Art Galleries

12/01/19


Tate Modern

Modern Art.

It’s not just a load of old Pollocks.

In fact, the array of different works on display here is quite astounding. Home to thousands of mesmerising paintings, unusual installations and avant-garde sculpture, the Tate Modern is Britain’s national modern art gallery, housed in a striking old power station.

The Tate Modern carries so much weight in the collective London consciousness that it’s hard to believe it only opened in 2000. The building itself – an iconic chunk of skyline designed by Battersea Power Station architect Sir Giles Gilbert Scott – was only completed in 1963, closing less than 20 years later and lying empty for many more. Now, it’s one of the world’s most visited museums, with millions pouring in through its doors every year. And it’s only continuing to expand – the last few years have seen the addition of the Blavatnik Building, a towering structure offering more gallery space for post-1960s art; and the three former subterranean oil tanks, now converted into dedicated spaces for live performance art.

Corentin Laigneau

Entrance to the permanent collections is free, and covers eight different themed gallery spaces spread over three floors of the main building. Highlights include abstract work by synaesthetic painter Kandinsky, Matisse’s The Snail and Picasso’s Weeping Woman; Marcel Duchamp’s boundary-shattering signed urinal; Rodin’s The Kiss; Warhol’s pop art portraits of Marilyn Monroe; and an embarrassment of Rothkos, Bacons and Dalís besides. But you’ll find the most impressive landscape on the top level of the Blavatnik Building – a free viewing platform with stunning panoramic views across the whole city (and wine).

Beyond the permanent collection, there’s also a set of ticketed temporary exhibitions offering in-depth retrospectives of particular artists, or broad-ranging explorations on a theme or artistic movement. Currently, you can dive into the colourful, theatrical world of Lubaina Himid (until 3rd July), whose work addresses gender and the Black experience; admire the work of surrealist artists beyond the typical Western-centric canon in Surrealism Beyond Borders (until 29th August) and walk through two of Yayoi Kusama’s dazzling infinity mirror rooms, which are booked up until the end of March but will have more tickets released ‘soon’ (we’ll update this once we hear more). It’s also worth knowing if you’re reeeally desperate to see them that you can get free entry as a Tate member.

Tate Modern

Christian Battaglia

Tate Modern’s pièce de résistance, of course, is the grand Turbine Hall. Standing the full height of the main building, this vast space plays host to some of the gallery’s most impressive large-scale sculptures and installations, which pop up for a few months at a time. In the past, it’s been the site of giant looping slides, a sun, and a big crack down the middle of the floor, and most recently Anicka Yi’s flying, scent-producing jellyfish robots were flying around the space. Currently it’s vacant while the next installation gets set up, but as the heart of the museum you can still get a sense of the building’s vast scale and eccentric architecture as you wander round.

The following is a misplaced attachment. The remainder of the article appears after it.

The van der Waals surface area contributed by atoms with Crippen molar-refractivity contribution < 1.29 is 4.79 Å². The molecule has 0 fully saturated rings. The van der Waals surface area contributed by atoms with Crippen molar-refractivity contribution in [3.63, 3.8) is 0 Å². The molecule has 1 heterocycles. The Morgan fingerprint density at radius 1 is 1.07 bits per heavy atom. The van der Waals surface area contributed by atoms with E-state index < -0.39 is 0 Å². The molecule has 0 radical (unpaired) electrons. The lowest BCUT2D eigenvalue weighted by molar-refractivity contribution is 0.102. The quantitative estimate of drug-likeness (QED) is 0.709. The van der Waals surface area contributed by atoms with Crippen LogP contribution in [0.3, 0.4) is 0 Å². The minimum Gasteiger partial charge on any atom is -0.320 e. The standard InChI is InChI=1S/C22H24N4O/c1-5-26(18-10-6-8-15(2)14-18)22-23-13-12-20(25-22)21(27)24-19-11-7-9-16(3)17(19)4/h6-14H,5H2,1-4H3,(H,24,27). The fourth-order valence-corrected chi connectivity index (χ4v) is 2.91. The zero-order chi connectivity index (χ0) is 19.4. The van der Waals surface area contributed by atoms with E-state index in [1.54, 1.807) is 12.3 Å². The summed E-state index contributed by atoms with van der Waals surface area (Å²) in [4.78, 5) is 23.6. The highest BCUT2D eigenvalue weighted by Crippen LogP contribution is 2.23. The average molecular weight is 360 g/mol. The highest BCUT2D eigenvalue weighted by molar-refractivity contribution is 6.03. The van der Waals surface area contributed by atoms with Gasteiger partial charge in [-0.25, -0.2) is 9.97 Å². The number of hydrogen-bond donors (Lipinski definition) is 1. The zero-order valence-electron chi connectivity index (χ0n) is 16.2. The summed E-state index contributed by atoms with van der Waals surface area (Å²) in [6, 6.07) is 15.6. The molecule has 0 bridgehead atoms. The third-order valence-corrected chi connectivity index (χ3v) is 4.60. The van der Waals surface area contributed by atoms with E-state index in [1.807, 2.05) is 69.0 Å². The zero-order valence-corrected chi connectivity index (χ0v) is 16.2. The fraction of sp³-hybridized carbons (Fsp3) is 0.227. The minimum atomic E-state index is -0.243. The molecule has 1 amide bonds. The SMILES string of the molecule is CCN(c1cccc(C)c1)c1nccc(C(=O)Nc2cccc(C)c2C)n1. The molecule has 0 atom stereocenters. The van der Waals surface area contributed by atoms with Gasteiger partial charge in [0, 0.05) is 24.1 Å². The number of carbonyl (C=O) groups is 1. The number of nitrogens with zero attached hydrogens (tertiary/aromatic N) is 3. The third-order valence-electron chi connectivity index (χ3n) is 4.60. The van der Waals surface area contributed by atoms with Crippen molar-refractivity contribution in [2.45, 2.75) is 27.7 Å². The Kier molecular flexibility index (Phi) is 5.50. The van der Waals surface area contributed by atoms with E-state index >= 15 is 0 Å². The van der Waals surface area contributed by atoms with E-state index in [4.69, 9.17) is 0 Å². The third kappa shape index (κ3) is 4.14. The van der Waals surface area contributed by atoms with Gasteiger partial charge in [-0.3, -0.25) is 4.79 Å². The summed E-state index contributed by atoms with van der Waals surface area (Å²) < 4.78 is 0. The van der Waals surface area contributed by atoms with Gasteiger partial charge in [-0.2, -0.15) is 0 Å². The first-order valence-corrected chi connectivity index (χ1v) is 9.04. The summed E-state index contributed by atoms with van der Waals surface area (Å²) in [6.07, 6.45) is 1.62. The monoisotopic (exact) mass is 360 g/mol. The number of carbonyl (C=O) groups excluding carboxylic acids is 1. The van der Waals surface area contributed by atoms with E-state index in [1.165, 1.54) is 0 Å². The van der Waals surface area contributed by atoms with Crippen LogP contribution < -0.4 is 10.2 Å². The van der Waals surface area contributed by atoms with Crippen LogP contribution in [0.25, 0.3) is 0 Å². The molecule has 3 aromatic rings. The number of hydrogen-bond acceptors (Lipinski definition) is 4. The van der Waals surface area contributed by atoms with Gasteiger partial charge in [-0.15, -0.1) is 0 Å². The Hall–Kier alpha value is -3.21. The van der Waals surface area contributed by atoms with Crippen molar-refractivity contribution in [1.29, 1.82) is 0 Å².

Once you’ve made as much sense as you can of the art on offer (and possibly caught yourself accidentally admiring a genuine fire extinguisher or two), you can debrief over a coffee – or something stronger – in the restaurant and bar, with views over St. Paul’s and the river. Or head down to the Terrace Bar in the Blavatnik building, which once a month plays host to ‘Tate Tap Takeovers’, with a guest craft brewery on the taps, and entertainment from DJs and Hip Hop Karaoke. That’s all part of a busy after-hours programme that also includes Tate Lates, where you can take part in themed activities, listen to artist talks, and take a peek at the exhibitions with a cocktail in hand.

It’s a very modern way of seeing art.

 

NOTE: Tate Modern is open daily 10am-6pm. It’s free to enter, but you’ll need to book entry in advance, and temporary exhibitions are ticketed – find out more, and book ahead, HERE.

Tate Modern | Bankside, SE1 9TG

Last Updated: 25th February 2022 | Main image: Wen Chen


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Tate Modern


Tate Modern, Bankside, SE1 9TG
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